The axial length adjustment could be provided in many ways. For example, as shown in FIG. 4, a portion of members 14′, 15′ are provided with racks 42, 44. Tubular members 46, 48 enclose members 14′, 15′. The members 14′, 15′ are extended or retracted by suitable means such as drive motor 50, motor lead 51 and drive belt 52. Other means for axially extending or retracting the members are available. For example, coupled lead screws could be used or the members could be manually fixed into the desired position in the tubular members using ratchets, pins or spring detents.
FIG. 5 illustrates an embodiment of apparatus assembled in accordance with the invention wherein a motor driven arrangement is positioned on the operating end of the parallelogram linkage. A drive unit 60 is connected by power and control cable 62 to a source of power and control and a cannula 64 is provided which may be passed through a patient's abdominal wall. An instrument 66 is attached to an operating element 68 and may be manipulated as indicated in FIG. 5. The remote center positioners as described heretofore will maintain the center of spherical rotation at position 80 while the instrument 66 is being manipulated.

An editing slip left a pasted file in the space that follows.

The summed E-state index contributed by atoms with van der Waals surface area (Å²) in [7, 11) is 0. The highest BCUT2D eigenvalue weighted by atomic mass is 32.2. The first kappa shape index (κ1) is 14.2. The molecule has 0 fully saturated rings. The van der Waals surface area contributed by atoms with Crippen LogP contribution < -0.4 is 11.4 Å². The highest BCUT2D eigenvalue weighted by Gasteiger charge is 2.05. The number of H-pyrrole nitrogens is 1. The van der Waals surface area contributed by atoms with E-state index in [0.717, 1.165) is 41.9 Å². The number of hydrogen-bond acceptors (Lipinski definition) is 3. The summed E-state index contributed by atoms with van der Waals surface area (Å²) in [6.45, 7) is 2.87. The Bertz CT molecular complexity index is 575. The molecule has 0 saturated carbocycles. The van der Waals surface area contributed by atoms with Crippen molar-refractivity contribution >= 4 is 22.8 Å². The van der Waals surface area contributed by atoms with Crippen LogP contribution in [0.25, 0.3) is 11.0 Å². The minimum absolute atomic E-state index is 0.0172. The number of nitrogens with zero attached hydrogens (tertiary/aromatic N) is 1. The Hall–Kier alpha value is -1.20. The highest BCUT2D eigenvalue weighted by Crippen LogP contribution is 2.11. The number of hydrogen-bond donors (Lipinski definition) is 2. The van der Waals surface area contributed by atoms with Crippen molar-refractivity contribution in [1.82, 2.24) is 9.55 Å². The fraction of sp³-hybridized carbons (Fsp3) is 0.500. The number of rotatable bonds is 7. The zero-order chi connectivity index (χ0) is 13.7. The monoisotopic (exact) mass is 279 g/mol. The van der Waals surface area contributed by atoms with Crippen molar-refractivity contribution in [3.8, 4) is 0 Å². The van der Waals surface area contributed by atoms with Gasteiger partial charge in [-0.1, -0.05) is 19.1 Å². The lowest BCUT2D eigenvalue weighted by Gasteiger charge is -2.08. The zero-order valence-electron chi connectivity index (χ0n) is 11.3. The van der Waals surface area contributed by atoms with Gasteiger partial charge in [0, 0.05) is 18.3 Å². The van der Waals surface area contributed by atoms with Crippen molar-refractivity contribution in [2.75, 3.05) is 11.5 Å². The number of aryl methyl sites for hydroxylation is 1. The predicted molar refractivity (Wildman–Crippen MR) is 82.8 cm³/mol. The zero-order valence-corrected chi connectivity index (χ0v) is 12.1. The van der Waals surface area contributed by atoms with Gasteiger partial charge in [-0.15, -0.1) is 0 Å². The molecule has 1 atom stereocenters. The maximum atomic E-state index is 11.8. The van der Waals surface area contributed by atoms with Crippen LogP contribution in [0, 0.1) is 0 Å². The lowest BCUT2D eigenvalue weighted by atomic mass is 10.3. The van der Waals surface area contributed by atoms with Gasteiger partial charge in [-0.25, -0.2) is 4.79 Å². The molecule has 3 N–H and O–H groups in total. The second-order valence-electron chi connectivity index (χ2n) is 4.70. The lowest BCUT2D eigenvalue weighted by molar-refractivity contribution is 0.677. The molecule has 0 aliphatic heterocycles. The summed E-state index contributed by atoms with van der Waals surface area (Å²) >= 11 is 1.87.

FIG. 6 is an elevation view illustrating a manual application of the remote center positioner of the present invention. A handle 71 for operating a surgical instrument 73 is connected to the operating end of the remote center positioner. Movement of the cannula 75 will be constrained to rotation about the center 80′ of spherical rotation.
FIG. 7 is an elevation view and FIG. 7a is a sectional view taken at a—a of FIG. 7 of an embodiment of the invention which utilizes a flexible drive element in the linkage of the remote center positioner. A rotatable joint is indicated by the numeral 122. The rotatable joint rotates about an x—x axis. Thus pivot plate 128 can be rotated about pivots 130, 132 through a desired angle θ2 with respect to base plate 126. A linkage element 111 is pivotally mounted on the pivot plate by pivot 133. The pivot 133 is positioned so that its axis of rotation is normal to and intersects the x—x axis. A pulley 101 is positioned to be coaxial with the axis of rotation of the pivot 133. It is evident that the term pulley can include wheels, sprockets or the like. The pulley is fixedly connected to the base plate 128 by suitable means such as screws 105, 107. Thus the pulley will not rotate with respect to the base plate 128.